Bohr’s Model and its Limitations

Atom is composed of various sub atomic particles carrying positive or negative charge as observed and experimented by various scientists. Soon after these sub particles were discovered, scientists became eager to explain the distribution of these charged particles in an atom. It was major challenge before the scientists at the end of the 19th century to reveal the structure of the atom as well as to explain its important properties. For this different atomic models were proposed.

After Thomson’s atomic model and Rutherford’s atomic model failed to answer many questions related to the stability and energy of an atom, Neils Bohr in the year 1913 proposed an atomic structure model. He described an atom as a small, positively charged nucleus surrounded by electrons that travel in circular orbits around the positively charged nucleus with attraction provided by electrostatic forces. This can be compared with planets revolving around the sun in our solar system because of gravitational force.

Bohr’s model was basically an improved version of Rutherford’s atomic model overcoming its limitations. On most of the points, he is in agreement with him, for example the concepts of nucleus and electrons orbiting it. Bohr modified his atomic structure model by explaining that electrons move in fixed orbital’s and not anywhere in between and he also explained that each orbit has a fixed energy level. He also found that an electron located away from the nucleus has more energy, and electrons close to the nucleus have less energy.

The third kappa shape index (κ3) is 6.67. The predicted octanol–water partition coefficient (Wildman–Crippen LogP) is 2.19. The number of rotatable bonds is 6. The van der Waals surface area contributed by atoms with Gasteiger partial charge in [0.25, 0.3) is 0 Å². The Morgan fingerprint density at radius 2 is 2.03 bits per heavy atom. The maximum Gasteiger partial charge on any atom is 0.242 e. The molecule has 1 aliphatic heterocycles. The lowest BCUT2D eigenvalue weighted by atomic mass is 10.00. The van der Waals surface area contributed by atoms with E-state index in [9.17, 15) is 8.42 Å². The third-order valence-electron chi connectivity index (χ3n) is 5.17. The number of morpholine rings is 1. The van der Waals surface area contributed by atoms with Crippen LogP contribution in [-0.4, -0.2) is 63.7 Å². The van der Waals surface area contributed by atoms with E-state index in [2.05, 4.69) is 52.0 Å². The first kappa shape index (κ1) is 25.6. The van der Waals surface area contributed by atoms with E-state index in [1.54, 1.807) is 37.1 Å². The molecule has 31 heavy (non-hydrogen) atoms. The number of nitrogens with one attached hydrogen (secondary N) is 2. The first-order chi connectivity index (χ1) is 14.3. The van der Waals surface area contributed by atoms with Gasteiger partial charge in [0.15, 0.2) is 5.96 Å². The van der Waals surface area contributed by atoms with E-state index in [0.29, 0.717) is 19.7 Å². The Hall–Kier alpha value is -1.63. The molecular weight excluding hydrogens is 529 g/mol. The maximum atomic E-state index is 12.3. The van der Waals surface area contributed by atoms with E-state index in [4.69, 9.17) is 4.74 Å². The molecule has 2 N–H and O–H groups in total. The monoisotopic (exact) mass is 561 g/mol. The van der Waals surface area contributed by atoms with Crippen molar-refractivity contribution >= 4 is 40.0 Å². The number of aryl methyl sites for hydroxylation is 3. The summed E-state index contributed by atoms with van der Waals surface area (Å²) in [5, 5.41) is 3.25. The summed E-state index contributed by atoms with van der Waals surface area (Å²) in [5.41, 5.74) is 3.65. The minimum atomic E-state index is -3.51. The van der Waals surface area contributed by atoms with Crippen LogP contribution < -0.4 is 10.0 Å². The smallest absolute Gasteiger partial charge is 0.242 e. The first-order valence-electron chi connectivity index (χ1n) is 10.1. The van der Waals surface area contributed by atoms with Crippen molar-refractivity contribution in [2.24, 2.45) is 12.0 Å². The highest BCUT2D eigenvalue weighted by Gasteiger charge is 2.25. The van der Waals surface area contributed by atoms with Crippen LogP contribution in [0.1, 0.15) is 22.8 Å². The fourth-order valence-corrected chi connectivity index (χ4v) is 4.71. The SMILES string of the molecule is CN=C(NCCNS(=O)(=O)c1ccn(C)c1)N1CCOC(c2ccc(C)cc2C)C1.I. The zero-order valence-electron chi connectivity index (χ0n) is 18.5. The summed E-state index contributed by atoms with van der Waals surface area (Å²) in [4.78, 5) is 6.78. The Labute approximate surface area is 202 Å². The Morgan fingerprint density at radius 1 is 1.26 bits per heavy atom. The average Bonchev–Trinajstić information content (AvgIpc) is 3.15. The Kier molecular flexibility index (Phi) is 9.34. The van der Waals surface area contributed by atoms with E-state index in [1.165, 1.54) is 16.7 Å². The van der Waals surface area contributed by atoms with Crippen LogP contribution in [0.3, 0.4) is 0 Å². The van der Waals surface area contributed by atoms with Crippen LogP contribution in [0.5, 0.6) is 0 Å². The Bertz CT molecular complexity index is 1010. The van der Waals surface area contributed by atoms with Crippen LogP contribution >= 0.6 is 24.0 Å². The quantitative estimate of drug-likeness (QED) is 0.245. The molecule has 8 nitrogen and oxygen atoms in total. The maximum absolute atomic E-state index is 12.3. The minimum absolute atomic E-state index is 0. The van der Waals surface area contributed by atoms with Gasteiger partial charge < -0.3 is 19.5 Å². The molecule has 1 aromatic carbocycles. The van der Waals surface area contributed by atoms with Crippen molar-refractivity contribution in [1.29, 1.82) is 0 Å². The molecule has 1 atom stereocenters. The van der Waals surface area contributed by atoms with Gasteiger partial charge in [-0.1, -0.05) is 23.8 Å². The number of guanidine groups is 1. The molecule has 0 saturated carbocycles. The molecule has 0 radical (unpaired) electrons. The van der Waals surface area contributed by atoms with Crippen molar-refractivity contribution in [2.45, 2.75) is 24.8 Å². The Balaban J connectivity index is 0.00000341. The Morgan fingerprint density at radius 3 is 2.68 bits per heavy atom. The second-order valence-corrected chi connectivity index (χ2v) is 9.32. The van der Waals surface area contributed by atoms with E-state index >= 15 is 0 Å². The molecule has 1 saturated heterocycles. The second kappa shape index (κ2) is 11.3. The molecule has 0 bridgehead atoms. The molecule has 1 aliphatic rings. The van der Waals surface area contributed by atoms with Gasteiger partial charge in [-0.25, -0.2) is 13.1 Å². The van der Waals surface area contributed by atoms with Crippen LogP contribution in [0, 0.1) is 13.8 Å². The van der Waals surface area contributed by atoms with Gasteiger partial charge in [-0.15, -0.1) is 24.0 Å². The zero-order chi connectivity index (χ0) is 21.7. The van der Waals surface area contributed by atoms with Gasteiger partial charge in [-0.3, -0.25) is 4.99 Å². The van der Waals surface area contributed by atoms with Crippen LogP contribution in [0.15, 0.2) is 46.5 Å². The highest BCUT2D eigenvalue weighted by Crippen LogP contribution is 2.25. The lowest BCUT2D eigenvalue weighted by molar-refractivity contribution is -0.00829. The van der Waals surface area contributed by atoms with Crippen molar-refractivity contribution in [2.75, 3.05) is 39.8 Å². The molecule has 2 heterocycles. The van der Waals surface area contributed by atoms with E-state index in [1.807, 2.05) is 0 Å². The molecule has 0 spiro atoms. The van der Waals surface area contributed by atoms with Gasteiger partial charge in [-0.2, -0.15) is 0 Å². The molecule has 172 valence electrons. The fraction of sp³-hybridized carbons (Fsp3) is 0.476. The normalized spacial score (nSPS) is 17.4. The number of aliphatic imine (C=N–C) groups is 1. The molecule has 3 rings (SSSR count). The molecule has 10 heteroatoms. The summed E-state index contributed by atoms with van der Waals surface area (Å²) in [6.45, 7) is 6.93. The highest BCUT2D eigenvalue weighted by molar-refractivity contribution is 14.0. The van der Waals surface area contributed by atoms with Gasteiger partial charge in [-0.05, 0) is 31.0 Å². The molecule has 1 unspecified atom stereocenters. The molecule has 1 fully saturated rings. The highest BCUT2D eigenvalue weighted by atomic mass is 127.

Bohr’s Model of an Atom

Bohr Model of an Atom

Salient features of Bohr’s atomic model are:

  • Electrons revolve around the nucleus in stable orbits without emitting radiant energy. Each orbit has a definite energy and is called an energy level or energy shell.
  • An Energy level or orbit is designated as K, L, M, N shells. An electron is said to be in a ground state when the electron is in the lowest energy level.
  • An electron absorbs or emits energy when it jumps from one energy level or orbit to another. When it jumps from a lower energy level to higher energy level it absorbs energy while it emits energy when it jumps from a higher energy level to a lower energy level.
  • The difference between the energies of the two energy levels (E1, E2) is equal to the energy absorbed or emitted is determined by Plank’s equation.

ΔE = E2-E1 = hv

Where,

ΔE = energy absorbed or emitted
h= Plank’s constant
v= frequency of electromagnetic radiation emitted or absorbed

The angular momentum of an electron revolving in energy shells is given by:

mevr = nh2π

Where,
n= number of corresponding energy shell; 1, 2, 3 …..
me= mass of the electron
v= velocity
r=radius
h= Plank’s constant

Limitations of Bohr Atomic Model Theory

  •  Heisenberg Uncertainty Principle is violated by the model. The Bohr atomic model theory considers electrons to have both a known orbit and radius i.e. known momentum and position at the same time, which is impossible according to Heisenberg.
  • The Bohr atomic model theory made correct predictions for smaller sized atoms like hydrogen, but when larger atoms are considered poor spectral predictions are obtained.
  • His theory was unable to explain the splitting of spectral lines in the presence of magnetic field (Zeeman effect )
  • He was also unable to explain the splitting of spectral lines in the presence of electric field (stark effect)
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